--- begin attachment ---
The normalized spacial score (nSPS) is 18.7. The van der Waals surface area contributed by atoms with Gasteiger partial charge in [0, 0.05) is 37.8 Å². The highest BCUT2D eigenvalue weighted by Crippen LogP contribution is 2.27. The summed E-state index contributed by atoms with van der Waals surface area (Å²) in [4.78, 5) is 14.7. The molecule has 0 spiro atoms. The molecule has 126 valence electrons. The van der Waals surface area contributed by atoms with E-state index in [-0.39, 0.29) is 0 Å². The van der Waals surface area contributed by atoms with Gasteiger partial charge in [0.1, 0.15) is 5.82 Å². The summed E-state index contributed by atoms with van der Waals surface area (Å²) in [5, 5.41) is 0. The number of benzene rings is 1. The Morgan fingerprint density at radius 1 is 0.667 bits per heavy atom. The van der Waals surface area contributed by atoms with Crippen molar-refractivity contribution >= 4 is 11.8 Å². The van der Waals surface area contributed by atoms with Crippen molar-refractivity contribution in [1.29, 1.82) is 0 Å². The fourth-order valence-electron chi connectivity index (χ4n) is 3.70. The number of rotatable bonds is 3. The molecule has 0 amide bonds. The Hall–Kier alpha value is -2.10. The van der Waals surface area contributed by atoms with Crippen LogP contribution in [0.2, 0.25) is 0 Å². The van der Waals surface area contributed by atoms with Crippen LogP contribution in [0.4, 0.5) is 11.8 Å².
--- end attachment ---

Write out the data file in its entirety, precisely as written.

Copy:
The normalized spacial score (nSPS) is 18.7. The van der Waals surface area contributed by atoms with Gasteiger partial charge in [0, 0.05) is 37.8 Å². The highest BCUT2D eigenvalue weighted by Crippen LogP contribution is 2.27. The summed E-state index contributed by atoms with van der Waals surface area (Å²) in [4.78, 5) is 14.7. The molecule has 0 spiro atoms. The molecule has 126 valence electrons. The van der Waals surface area contributed by atoms with E-state index in [-0.39, 0.29) is 0 Å². The van der Waals surface area contributed by atoms with Gasteiger partial charge in [0.1, 0.15) is 5.82 Å². The summed E-state index contributed by atoms with van der Waals surface area (Å²) in [5, 5.41) is 0. The number of benzene rings is 1. The Morgan fingerprint density at radius 1 is 0.667 bits per heavy atom. The van der Waals surface area contributed by atoms with Crippen molar-refractivity contribution >= 4 is 11.8 Å². The van der Waals surface area contributed by atoms with Crippen molar-refractivity contribution in [1.29, 1.82) is 0 Å². The fourth-order valence-electron chi connectivity index (χ4n) is 3.70. The number of rotatable bonds is 3. The molecule has 0 amide bonds. The Hall–Kier alpha value is -2.10. The van der Waals surface area contributed by atoms with Crippen LogP contribution in [0.2, 0.25) is 0 Å². The van der Waals surface area contributed by atoms with Crippen LogP contribution in [0.4, 0.5) is 11.8 Å².